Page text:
An index that measures how much actual data misses estimates has gone from bad to worse
Morgan Stanley has downgraded global equities to underweight, citing growth challenges
Asian equities fell sharply on Monday, with Indian stocks joining their Chinese and Korean counterparts in leading the retreat. Each of these markets fell by over 2%, while others such as Australia and Japan corrected by about 1% each.
For the Indian markets, weak global news coincided with disappointment with the Union budget, which had negative tax-related announcements and lacked the fiscal stimulus some equity investors were hoping for.
Then there was some confusion whether a hike in taxes for the rich also applies to certain structures used by foreign portfolio investors (FPIs). However, FPIs, themselves, didn’t seem too worried about all of these India-specific concerns, going by the mere ₹400 crore net selling by them on Monday.
From the looks of it, Indian equity investors are waking up to the same concern that has got investors worried globally – weak global economic data.
Foreign brokerage house Morgan Stanley downgraded global equities from equal-weight to underweight citing economic growth challenges. It points out that investors are too optimistic about corporate earnings in spite of the worsening macro-economic data.
A look at Citigroup’s Global Economic Surprise Index shows that concerns related to high optimism are valid. The index, which measures how many times actual economic data bears or misses estimates, has gone from bad to worse.
Readings in the negative territory indicate that economists around the world have been too gung-ho about growth. Citigroup’s Economic Surprise Index for emerging markets (EMs) has shown a similar trend.
Highlighting the conundrum between equities and macro data, Morgan Stanley said that while stock markets have rallied over the last month, global trade and purchase manager’s index data have continued to worsen.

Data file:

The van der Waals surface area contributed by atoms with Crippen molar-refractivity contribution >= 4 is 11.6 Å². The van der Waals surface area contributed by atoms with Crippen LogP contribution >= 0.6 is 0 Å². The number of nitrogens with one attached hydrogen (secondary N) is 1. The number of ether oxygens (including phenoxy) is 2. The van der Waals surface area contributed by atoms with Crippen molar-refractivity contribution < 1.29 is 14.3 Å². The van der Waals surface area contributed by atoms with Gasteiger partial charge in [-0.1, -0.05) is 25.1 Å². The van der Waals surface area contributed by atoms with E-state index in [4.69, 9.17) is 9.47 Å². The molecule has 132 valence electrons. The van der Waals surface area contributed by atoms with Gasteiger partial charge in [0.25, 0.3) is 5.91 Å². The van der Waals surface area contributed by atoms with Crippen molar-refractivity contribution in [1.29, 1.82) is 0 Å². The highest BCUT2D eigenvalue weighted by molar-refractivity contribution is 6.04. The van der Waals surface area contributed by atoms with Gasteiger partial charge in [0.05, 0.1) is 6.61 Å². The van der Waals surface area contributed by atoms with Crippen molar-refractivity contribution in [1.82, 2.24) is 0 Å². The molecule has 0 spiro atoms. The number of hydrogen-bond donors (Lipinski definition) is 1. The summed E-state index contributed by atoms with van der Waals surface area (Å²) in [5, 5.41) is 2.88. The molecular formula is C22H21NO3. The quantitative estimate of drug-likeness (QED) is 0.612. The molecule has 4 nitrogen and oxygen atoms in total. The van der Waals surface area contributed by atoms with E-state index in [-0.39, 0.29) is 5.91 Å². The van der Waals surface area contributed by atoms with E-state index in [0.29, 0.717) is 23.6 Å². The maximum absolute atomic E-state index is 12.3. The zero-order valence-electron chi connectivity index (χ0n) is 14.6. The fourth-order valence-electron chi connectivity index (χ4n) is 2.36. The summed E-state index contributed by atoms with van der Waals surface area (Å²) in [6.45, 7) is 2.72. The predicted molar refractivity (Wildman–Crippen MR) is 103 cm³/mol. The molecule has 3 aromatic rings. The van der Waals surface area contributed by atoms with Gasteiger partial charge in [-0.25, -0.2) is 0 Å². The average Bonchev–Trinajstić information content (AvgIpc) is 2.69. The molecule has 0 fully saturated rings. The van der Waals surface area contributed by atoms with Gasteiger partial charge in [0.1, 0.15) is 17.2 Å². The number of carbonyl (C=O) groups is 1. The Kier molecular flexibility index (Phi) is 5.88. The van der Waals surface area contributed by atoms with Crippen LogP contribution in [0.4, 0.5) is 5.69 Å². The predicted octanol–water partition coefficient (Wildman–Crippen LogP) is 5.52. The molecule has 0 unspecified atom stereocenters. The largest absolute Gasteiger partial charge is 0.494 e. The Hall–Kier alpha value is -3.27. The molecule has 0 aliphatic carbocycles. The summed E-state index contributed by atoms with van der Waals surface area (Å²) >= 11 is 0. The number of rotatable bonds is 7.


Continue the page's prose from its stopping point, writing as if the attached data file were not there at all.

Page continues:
It further added that equity investors are betting on loosening monetary policy to aid economic growth. “We think a repeated lesson for stocks over the last 30 years has been that when easier policy collides with weaker growth, the latter usually matters more for returns. Easing has worked best when accompanied by improving data," it said in a report on 7 July.
According to Neil Shearing, group chief economist, Capital Economics, there are two potential explanations for the strength in equities. “The first is that investors believe that the world’s central banks, led by the Fed, will save the day and that policy easing will stimulate growth that in turn supports equity prices. The second, less optimistic, explanation is that the equity market is simply lagging behind the bond market and it will eventually succumb to the realities of a more challenging growth outlook," he said in a note on 1 July.
Needless to say, with economic and corporate data weakening, stock valuations have risen to unreasonable levels. Although one-year forward price-to-earnings multiples of equities around the world have eased from their recent highs, they remain high relative to underlying earnings growth. No wonder then that Morgan Stanley suggests being underweight on global equities at current levels.